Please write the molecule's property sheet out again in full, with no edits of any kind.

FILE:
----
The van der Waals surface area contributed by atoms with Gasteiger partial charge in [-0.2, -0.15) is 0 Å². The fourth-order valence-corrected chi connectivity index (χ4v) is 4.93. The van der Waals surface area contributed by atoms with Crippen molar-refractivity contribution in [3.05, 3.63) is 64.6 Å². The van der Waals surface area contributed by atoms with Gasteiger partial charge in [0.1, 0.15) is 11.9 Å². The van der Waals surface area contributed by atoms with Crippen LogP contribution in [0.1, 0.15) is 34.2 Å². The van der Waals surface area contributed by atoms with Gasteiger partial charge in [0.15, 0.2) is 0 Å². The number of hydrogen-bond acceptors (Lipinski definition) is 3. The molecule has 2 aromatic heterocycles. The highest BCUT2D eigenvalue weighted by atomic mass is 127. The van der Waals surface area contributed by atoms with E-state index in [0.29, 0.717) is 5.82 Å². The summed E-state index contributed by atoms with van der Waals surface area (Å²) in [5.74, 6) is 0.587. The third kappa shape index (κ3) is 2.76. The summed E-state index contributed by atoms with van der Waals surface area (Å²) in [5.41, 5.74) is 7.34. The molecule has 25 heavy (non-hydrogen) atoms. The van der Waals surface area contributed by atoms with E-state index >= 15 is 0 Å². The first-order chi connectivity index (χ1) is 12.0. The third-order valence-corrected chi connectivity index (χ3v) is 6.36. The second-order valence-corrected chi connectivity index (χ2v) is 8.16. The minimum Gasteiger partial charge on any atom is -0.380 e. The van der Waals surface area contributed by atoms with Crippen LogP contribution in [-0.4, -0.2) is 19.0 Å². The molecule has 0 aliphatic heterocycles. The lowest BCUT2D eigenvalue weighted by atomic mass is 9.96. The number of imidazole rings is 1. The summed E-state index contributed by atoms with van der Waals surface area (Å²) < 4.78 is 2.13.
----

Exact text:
The van der Waals surface area contributed by atoms with Gasteiger partial charge in [-0.2, -0.15) is 0 Å². The fourth-order valence-corrected chi connectivity index (χ4v) is 4.93. The van der Waals surface area contributed by atoms with Crippen molar-refractivity contribution in [3.05, 3.63) is 64.6 Å². The van der Waals surface area contributed by atoms with Gasteiger partial charge in [0.1, 0.15) is 11.9 Å². The van der Waals surface area contributed by atoms with Crippen LogP contribution in [0.1, 0.15) is 34.2 Å². The van der Waals surface area contributed by atoms with Gasteiger partial charge in [0.15, 0.2) is 0 Å². The number of hydrogen-bond acceptors (Lipinski definition) is 3. The molecule has 2 aromatic heterocycles. The highest BCUT2D eigenvalue weighted by atomic mass is 127. The van der Waals surface area contributed by atoms with E-state index in [0.29, 0.717) is 5.82 Å². The summed E-state index contributed by atoms with van der Waals surface area (Å²) in [5.74, 6) is 0.587. The third kappa shape index (κ3) is 2.76. The summed E-state index contributed by atoms with van der Waals surface area (Å²) in [5.41, 5.74) is 7.34. The molecule has 25 heavy (non-hydrogen) atoms. The van der Waals surface area contributed by atoms with E-state index >= 15 is 0 Å². The first-order chi connectivity index (χ1) is 12.0. The third-order valence-corrected chi connectivity index (χ3v) is 6.36. The second-order valence-corrected chi connectivity index (χ2v) is 8.16. The minimum Gasteiger partial charge on any atom is -0.380 e. The van der Waals surface area contributed by atoms with Crippen LogP contribution in [-0.4, -0.2) is 19.0 Å². The molecule has 0 aliphatic heterocycles. The lowest BCUT2D eigenvalue weighted by atomic mass is 9.96. The number of imidazole rings is 1. The summed E-state index contributed by atoms with van der Waals surface area (Å²) < 4.78 is 2.13.